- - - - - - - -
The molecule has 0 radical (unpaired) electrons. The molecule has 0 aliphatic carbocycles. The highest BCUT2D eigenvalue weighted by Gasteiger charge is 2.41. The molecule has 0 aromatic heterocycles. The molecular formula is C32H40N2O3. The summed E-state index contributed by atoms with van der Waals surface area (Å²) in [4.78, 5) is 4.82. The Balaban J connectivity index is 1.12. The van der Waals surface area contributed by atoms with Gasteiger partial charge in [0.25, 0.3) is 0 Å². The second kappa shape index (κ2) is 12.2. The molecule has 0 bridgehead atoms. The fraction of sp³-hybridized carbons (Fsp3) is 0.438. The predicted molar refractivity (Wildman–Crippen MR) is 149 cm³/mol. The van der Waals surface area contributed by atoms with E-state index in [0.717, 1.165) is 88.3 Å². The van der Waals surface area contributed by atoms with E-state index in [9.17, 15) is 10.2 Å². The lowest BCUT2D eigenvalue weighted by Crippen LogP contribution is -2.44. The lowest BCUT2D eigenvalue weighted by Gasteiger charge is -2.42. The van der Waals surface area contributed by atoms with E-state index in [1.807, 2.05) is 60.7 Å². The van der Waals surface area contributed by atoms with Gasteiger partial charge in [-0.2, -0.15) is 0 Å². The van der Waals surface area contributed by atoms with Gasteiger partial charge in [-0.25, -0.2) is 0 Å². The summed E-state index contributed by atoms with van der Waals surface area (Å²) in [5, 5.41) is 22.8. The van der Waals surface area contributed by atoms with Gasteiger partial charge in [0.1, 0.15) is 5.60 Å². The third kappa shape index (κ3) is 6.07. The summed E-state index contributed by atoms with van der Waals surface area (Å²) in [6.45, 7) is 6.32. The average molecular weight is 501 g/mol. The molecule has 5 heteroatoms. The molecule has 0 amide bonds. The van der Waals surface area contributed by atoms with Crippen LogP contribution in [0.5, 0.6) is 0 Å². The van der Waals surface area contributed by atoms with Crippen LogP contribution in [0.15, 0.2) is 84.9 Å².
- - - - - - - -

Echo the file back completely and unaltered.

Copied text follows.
The molecule has 0 radical (unpaired) electrons. The molecule has 0 aliphatic carbocycles. The highest BCUT2D eigenvalue weighted by Gasteiger charge is 2.41. The molecule has 0 aromatic heterocycles. The molecular formula is C32H40N2O3. The summed E-state index contributed by atoms with van der Waals surface area (Å²) in [4.78, 5) is 4.82. The Balaban J connectivity index is 1.12. The van der Waals surface area contributed by atoms with Gasteiger partial charge in [0.25, 0.3) is 0 Å². The second kappa shape index (κ2) is 12.2. The molecule has 0 bridgehead atoms. The fraction of sp³-hybridized carbons (Fsp3) is 0.438. The predicted molar refractivity (Wildman–Crippen MR) is 149 cm³/mol. The van der Waals surface area contributed by atoms with E-state index in [0.717, 1.165) is 88.3 Å². The van der Waals surface area contributed by atoms with E-state index in [9.17, 15) is 10.2 Å². The lowest BCUT2D eigenvalue weighted by Crippen LogP contribution is -2.44. The lowest BCUT2D eigenvalue weighted by Gasteiger charge is -2.42. The van der Waals surface area contributed by atoms with E-state index in [1.807, 2.05) is 60.7 Å². The van der Waals surface area contributed by atoms with Gasteiger partial charge in [-0.2, -0.15) is 0 Å². The van der Waals surface area contributed by atoms with Gasteiger partial charge in [-0.25, -0.2) is 0 Å². The summed E-state index contributed by atoms with van der Waals surface area (Å²) in [5, 5.41) is 22.8. The van der Waals surface area contributed by atoms with Gasteiger partial charge in [0.1, 0.15) is 5.60 Å². The third kappa shape index (κ3) is 6.07. The summed E-state index contributed by atoms with van der Waals surface area (Å²) in [6.45, 7) is 6.32. The average molecular weight is 501 g/mol. The molecule has 5 heteroatoms. The molecule has 0 amide bonds. The van der Waals surface area contributed by atoms with Crippen LogP contribution in [0.5, 0.6) is 0 Å². The van der Waals surface area contributed by atoms with Crippen LogP contribution in [0.15, 0.2) is 84.9 Å².